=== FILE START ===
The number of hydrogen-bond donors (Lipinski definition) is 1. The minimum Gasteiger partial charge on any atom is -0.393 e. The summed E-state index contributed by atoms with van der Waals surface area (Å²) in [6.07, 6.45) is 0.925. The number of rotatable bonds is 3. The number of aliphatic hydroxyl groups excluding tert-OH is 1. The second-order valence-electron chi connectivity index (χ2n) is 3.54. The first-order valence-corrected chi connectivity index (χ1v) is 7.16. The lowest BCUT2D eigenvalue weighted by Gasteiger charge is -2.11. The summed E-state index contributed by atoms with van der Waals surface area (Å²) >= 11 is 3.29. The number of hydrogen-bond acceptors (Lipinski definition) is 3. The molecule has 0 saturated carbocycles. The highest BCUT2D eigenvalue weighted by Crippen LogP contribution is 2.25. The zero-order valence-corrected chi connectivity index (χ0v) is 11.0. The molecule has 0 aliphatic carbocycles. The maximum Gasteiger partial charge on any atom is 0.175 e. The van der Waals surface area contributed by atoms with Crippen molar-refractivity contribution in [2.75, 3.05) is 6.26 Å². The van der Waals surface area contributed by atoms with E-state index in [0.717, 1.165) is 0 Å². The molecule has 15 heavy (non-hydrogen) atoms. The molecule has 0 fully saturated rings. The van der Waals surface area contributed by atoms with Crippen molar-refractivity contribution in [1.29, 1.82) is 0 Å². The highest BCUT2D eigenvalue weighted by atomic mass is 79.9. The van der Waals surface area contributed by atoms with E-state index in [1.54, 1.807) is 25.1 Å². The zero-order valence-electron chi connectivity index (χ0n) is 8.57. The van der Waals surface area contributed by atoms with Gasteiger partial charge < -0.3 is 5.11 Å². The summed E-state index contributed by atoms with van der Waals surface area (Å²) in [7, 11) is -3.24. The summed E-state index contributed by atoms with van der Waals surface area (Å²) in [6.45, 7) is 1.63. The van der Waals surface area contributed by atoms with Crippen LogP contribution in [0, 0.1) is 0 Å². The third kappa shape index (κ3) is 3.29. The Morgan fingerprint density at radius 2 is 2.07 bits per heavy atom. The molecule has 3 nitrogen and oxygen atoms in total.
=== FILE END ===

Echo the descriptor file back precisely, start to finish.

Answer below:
The number of hydrogen-bond donors (Lipinski definition) is 1. The minimum Gasteiger partial charge on any atom is -0.393 e. The summed E-state index contributed by atoms with van der Waals surface area (Å²) in [6.07, 6.45) is 0.925. The number of rotatable bonds is 3. The number of aliphatic hydroxyl groups excluding tert-OH is 1. The second-order valence-electron chi connectivity index (χ2n) is 3.54. The first-order valence-corrected chi connectivity index (χ1v) is 7.16. The lowest BCUT2D eigenvalue weighted by Gasteiger charge is -2.11. The summed E-state index contributed by atoms with van der Waals surface area (Å²) >= 11 is 3.29. The number of hydrogen-bond acceptors (Lipinski definition) is 3. The molecule has 0 saturated carbocycles. The highest BCUT2D eigenvalue weighted by Crippen LogP contribution is 2.25. The zero-order valence-corrected chi connectivity index (χ0v) is 11.0. The molecule has 0 aliphatic carbocycles. The maximum Gasteiger partial charge on any atom is 0.175 e. The van der Waals surface area contributed by atoms with Crippen molar-refractivity contribution in [2.75, 3.05) is 6.26 Å². The van der Waals surface area contributed by atoms with E-state index in [0.717, 1.165) is 0 Å². The molecule has 15 heavy (non-hydrogen) atoms. The molecule has 0 fully saturated rings. The van der Waals surface area contributed by atoms with Crippen molar-refractivity contribution in [1.29, 1.82) is 0 Å². The highest BCUT2D eigenvalue weighted by atomic mass is 79.9. The van der Waals surface area contributed by atoms with E-state index in [1.54, 1.807) is 25.1 Å². The zero-order valence-electron chi connectivity index (χ0n) is 8.57. The van der Waals surface area contributed by atoms with Gasteiger partial charge < -0.3 is 5.11 Å². The summed E-state index contributed by atoms with van der Waals surface area (Å²) in [7, 11) is -3.24. The summed E-state index contributed by atoms with van der Waals surface area (Å²) in [6.45, 7) is 1.63. The van der Waals surface area contributed by atoms with Crippen LogP contribution in [0, 0.1) is 0 Å². The third kappa shape index (κ3) is 3.29. The Morgan fingerprint density at radius 2 is 2.07 bits per heavy atom. The molecule has 3 nitrogen and oxygen atoms in total.